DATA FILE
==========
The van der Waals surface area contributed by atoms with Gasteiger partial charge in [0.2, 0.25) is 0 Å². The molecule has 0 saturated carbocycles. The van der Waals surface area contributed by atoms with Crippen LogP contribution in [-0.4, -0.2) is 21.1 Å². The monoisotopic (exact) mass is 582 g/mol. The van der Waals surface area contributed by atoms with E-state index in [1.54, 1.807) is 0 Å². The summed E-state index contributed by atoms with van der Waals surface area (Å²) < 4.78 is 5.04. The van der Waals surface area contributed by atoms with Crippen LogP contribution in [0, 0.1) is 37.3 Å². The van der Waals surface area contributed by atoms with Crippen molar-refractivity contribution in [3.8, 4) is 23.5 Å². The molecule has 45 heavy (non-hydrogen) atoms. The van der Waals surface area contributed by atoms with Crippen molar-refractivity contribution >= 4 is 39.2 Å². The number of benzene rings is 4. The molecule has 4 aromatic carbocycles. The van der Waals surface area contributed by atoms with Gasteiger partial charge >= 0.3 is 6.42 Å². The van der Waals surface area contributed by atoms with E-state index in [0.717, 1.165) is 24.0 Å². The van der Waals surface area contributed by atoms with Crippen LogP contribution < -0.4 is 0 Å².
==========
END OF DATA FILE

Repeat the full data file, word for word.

The van der Waals surface area contributed by atoms with Gasteiger partial charge in [0.2, 0.25) is 0 Å². The molecule has 0 saturated carbocycles. The van der Waals surface area contributed by atoms with Crippen LogP contribution in [-0.4, -0.2) is 21.1 Å². The monoisotopic (exact) mass is 582 g/mol. The van der Waals surface area contributed by atoms with E-state index in [1.54, 1.807) is 0 Å². The summed E-state index contributed by atoms with van der Waals surface area (Å²) < 4.78 is 5.04. The van der Waals surface area contributed by atoms with Crippen LogP contribution in [0, 0.1) is 37.3 Å². The van der Waals surface area contributed by atoms with Crippen molar-refractivity contribution in [3.8, 4) is 23.5 Å². The molecule has 45 heavy (non-hydrogen) atoms. The van der Waals surface area contributed by atoms with Crippen molar-refractivity contribution >= 4 is 39.2 Å². The number of benzene rings is 4. The molecule has 4 aromatic carbocycles. The van der Waals surface area contributed by atoms with Gasteiger partial charge >= 0.3 is 6.42 Å². The van der Waals surface area contributed by atoms with E-state index in [0.717, 1.165) is 24.0 Å². The van der Waals surface area contributed by atoms with Crippen LogP contribution < -0.4 is 0 Å².